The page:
The black dot at the end of the solid red line is exactly 1 parsec from the Sun.
By jd (Own work) [Public domain or Public domain], via Wikimedia Commons
Pulsar All pulsars are neutron stars, but not all neutron stars are called pulsars ---- even though they might be. A neutron star is only called a pulsar if we can detect the beams of electromagnetic radiation from it because they're being sent in our direction. It's the astronomer's version of "If a tree falls in a forest and no one can hear it, does it make a sound?"
Vela Pulsar jet seen by Chandra Observatory
By NASA/CXC/Univ. of Toronto/M. Durant, et al. [Public domain], via Wikimedia Commons
However, the Wikimedia file kept crashing this page, so I converted the file and transferred it to YouTube.
Millisecond pulsar and accretion disk
A neutron star in a binary system pulls in material from its neighboring star, causing the neutron star to spin faster until it becomes a pulsar with a rotational period from 1-10 milliseconds (called a millisecond pulsar).
By NASA (animator: Dana Berry) [Public domain], via Wikimedia Commons
However, the Wikimedia file kept crashing this page, so I converted the file and transferred it to YouTube.
Red Dwarf Not the really funny cult British TV show, but the most common star in the Milky Way galaxy with a mass smaller, and a temperature cooler, than the Sun.
Red dwarf star in comparison with other stars
left to right: Red Dwarf, Yellow Dwarf, Blue Dwarf, 300 solar mass star 
By ESO/M. Kornmesser (http://www.eso.org/public/images/eso1030c/) [CC-BY-3.0], via Wikimedia Commons
Shepherd Moon Not the full moon after the Harvest Moon or any of the special names given to the full moons or that album by Enya. It's a moon that orbits near or in a planet's ring system and whose gravity "shepherds" the ring, helping to keep its shape.
Shepherd moons of Uranus
Two shepherd moons of Uranus' rings.
By NASA [Public domain], via Wikimedia Commons
Spaghettification One of the best, most descriptive terms in astronomy. The stretching (or spaghettifying) of a body falling into a black hole.
Body being stretched or spaghettified as it falls into a black hole
An unfortunate astronaut being spaghettified while drawn into a black hole.
By Cosmocurio  [CC-BY-SA-3.0], via Wikimedia Commons
Synchronous rotation Different from the synchronized rotation seen in pairs figure skating where two bodies rotate at the same speed and in the same direction. This type of synchronous rotation is the reason why we only see one side of the Moon. The moon rotates on its axis in the same length of time it takes to go around the Earth. Also known as tidal locking.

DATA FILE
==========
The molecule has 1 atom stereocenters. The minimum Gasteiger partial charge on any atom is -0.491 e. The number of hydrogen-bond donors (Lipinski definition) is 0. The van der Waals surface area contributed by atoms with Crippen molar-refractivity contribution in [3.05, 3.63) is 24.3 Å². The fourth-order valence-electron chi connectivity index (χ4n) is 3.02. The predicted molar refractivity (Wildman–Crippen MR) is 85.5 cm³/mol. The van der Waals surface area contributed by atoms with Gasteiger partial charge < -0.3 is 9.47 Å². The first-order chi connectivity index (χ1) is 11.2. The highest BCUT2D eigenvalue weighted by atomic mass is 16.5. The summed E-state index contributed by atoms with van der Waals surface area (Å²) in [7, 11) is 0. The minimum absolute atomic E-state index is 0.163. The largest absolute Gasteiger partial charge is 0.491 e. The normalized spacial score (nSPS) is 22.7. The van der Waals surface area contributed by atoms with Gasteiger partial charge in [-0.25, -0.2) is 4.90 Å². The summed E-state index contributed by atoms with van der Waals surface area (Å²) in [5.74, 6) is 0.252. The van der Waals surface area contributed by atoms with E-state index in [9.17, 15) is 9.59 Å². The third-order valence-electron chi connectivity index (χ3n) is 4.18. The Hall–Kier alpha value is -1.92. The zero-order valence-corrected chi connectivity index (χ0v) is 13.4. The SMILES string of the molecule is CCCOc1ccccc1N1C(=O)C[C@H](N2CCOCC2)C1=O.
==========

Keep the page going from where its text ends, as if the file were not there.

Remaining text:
Rotation of the Moon around the Earth
On the left is a demonstration of synchronous rotation. On the right is non-synchronous rotation.
By Stigmatella aurantiaca (Own work) [CC-BY-SA-3.0], via Wikimedia Commons

Terminator When you type in "terminator definition" in Google, what comes up is going to make you think of Arnold Schwarzenegger. But in astronomy, a terminator is the line between day and night (light and dark).
Terminator lines on the Earth and the Moon
Terminator lines on the Earth and the Moon
Image taken by Galileo at a distance of 4 million miles
By NASA [Public domain], via Wikimedia Commons
Zenith Frankly, I still think TV if someone says "Zenith" to me. But it's the highest point that is directly overhead of the observer.
drawing showing the zenith
The "Z" is zenith. "Alt" is altitude. "Az" is azimuth.
"S" is the south point on the horizon. "N" is north.
By haade (Own work) [GFDL or CC-BY-SA-3.0], via Wikimedia Commons
Zodiac Don't be fooled by the common usage. This definition has nothing to do with that most inane of all belief systems, astrology. It's the constellations within 8║ of the ecliptic path through which the Sun, the Moon and visible planets seem to move as viewed from the Earth.
Ecliptic path showing the 12 constellations
The outer red ring is the ecliptic path -- Click image for full size
By Tauʻolunga (Own work) [GFDL, CC-BY-SA-3.0 or CC-BY-SA-2.5-2.0-1.0], via Wikimedia Commons


Astronomy Definitions Book

For more of my astronomy pieces, read "The Black Hole That (Didn't) Devour the Galaxy" or "Star Wars, Einstein and When Lucas Got It Right" and its addendum "Difficulty Levels of Death Star Versus Various Astronomical Bodies." Another science piece is on the topic of population growth,"As Dumb as Deer."